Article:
There were so many rules to follow now that she was eighteen! It was her first time attending a dinner party with so many of her parent’s friends and she’d hope to get everything right. Instead, she’d jumped ahead to make her birthday wish, exactly as a little girl would. Though she looked the part of an adult now, with her hair pinned up in the latest fashion and her new, longer dress, she felt miserably uncomfortable, an imposter.

Across the dining room, her father picked up a flute of champagne and cleared his throat, quieting the crowd.

11 comments:

CMiller61408 said...

LOVE your hook and opening line. I literally went "ooh!" when I read it. I think your question at the end of your opening paragraph is a strong one. Well done!

I believe you could be more specific with the Maggie's dilemma statement at the end. Maybe: Maggie's love of a pirate is a fresh take on...

Good luck! I'd read this!

Deborah Drick said...

Hi! This story sounds awesome! And your query is very good – it definitely made me want to read more.  I have offered a few suggestions:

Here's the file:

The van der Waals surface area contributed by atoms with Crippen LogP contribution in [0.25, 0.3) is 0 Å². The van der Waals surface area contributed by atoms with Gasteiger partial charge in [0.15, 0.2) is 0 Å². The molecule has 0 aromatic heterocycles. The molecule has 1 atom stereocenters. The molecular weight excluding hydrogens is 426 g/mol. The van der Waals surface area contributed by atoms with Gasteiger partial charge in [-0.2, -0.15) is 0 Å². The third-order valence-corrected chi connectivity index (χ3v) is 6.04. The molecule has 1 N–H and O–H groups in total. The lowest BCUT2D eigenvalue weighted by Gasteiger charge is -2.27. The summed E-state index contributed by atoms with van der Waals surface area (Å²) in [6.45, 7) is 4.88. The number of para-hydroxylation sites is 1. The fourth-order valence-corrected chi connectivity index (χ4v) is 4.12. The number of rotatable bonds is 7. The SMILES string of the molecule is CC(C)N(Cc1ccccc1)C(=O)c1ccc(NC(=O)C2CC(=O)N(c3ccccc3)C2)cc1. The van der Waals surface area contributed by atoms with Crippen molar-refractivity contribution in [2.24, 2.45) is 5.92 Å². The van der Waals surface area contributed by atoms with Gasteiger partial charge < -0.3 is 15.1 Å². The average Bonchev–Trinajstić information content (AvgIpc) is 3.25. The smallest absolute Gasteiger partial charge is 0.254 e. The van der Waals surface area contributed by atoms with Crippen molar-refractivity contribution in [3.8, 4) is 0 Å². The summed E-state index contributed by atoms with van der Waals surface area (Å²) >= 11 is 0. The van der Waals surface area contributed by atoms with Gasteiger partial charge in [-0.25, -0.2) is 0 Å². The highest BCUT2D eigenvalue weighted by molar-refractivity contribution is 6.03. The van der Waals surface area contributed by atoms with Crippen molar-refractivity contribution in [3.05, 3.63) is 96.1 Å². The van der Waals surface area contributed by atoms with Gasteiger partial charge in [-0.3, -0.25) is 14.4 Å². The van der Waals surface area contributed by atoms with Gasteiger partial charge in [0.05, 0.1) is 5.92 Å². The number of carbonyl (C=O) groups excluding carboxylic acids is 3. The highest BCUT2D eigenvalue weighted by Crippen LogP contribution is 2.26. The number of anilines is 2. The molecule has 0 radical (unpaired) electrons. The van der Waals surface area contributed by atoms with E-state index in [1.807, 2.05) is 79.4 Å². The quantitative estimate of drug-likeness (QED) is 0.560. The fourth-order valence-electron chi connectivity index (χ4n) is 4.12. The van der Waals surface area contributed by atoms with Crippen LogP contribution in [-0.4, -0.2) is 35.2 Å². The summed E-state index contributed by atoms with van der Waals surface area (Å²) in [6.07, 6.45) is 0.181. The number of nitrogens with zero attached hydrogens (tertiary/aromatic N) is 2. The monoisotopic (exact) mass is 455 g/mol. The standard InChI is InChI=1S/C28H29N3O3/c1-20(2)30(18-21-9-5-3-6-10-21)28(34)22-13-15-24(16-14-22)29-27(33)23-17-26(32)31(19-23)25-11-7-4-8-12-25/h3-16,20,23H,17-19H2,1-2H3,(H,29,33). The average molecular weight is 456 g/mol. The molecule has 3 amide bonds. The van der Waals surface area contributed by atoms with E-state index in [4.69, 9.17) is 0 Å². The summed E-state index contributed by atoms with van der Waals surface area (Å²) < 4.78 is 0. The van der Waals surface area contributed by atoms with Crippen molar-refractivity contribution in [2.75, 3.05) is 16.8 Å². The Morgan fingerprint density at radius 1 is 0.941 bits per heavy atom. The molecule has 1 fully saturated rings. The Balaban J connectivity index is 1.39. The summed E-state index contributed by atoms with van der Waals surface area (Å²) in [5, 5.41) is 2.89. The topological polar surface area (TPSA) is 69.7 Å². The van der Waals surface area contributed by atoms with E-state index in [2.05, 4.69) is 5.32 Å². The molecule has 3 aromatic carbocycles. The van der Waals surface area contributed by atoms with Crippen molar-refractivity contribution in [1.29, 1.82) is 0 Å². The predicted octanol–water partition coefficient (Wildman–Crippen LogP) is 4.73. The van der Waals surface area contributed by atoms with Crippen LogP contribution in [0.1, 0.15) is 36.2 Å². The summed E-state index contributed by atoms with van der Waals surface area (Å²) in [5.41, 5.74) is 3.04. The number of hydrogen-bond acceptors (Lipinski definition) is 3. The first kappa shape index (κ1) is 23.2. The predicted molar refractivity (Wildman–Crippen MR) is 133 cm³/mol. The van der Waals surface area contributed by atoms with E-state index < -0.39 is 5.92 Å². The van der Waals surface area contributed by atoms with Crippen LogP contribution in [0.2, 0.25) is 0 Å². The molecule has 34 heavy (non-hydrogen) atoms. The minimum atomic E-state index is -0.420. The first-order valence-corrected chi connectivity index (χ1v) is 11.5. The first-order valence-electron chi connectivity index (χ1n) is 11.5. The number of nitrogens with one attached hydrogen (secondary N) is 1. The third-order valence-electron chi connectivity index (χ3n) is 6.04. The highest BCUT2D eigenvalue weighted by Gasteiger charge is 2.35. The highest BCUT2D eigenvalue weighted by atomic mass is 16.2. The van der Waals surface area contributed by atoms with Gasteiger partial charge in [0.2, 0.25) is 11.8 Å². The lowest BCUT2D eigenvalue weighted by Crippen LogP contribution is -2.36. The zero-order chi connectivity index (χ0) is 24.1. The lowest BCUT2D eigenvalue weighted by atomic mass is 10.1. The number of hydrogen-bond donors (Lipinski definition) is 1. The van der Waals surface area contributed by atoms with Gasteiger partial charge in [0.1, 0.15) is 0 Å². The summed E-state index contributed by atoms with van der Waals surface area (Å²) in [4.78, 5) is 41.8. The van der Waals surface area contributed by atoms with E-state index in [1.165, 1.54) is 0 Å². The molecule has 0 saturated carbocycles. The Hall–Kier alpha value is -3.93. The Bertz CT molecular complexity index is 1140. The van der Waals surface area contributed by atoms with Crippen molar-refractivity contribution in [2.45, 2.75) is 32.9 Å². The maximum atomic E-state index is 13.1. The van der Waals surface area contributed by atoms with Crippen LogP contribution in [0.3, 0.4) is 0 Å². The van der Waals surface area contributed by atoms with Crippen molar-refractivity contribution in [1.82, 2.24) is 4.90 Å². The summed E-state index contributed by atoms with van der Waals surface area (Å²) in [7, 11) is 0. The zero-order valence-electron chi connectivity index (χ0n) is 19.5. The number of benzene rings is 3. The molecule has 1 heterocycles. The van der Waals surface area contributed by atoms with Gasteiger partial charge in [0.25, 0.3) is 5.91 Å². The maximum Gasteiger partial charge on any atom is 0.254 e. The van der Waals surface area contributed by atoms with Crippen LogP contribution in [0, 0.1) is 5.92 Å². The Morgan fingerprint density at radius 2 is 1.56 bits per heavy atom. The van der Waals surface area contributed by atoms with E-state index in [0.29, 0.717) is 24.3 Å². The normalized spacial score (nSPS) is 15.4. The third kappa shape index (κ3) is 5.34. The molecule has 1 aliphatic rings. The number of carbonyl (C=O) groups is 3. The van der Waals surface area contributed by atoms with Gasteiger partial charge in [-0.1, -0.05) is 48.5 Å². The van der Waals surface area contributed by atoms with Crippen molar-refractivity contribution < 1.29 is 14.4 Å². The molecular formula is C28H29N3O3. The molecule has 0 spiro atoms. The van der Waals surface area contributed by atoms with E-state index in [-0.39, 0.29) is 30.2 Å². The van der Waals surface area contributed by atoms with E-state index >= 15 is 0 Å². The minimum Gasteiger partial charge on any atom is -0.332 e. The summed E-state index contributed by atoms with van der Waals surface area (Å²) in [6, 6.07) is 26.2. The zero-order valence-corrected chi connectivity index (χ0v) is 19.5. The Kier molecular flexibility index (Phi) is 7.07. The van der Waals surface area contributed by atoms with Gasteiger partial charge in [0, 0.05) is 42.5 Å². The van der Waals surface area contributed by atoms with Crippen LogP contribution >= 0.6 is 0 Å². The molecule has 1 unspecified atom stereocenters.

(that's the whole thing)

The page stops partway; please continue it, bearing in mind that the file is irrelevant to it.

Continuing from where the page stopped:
Maggie Morris spent every night of her childhood by her bedroom window, waiting for the flying boy who never came. Now eighteen and at the cusp of her society debut, Maggie is dismayed to find that becoming an adult isn’t as adventurous as she hoped. Corsets pinch, afternoon teas bore, and the suitor her mother picked out is nothing at all like the heroes in her books.

Just as Maggie is ready to give up on love, Peter swoops in and transports her to Neverland. However, she soon discovers things are vastly different than her grandmother’s stories. The Lost Boys are long gone, victims of a mysterious tribe of Shadow Eaters. Peter’s forgetfulness leaves her in peril more often than not. And Captain Hook is not only a handsome naval officer – he’s Peter’s twin brother! Most importantly, he sees beyond Maggie’s beauty, appreciating her curious mind and hunger for knowledge.

When the King of the Shadow Eaters fixes his attention on Maggie, her life (AND HAPPINESS? LOVE?) is threatened. (Will Maggie ever be able to grow up on her own terms? -- I’M NOT SURE WHAT TO SAY HERE, BUT I THINK THIS IS A BIT ANTICLIMACTIC AFTER SUCH A GREAT BUILDUP….)


K. said...

I love all of your comp titles! And a Peter Pan retelling? Already got me hooked! :)

Query: I think you should rephrase this "Just as Maggie fears true love and happiness only exist in fairytales". It doesn't connect well with the second part of the sentence. As for the final sentence, I want higher stakes. What else does she stand to lose?

250: The MC calls her mother 'Jane'. Is this common? Why doesn't she just call her mother?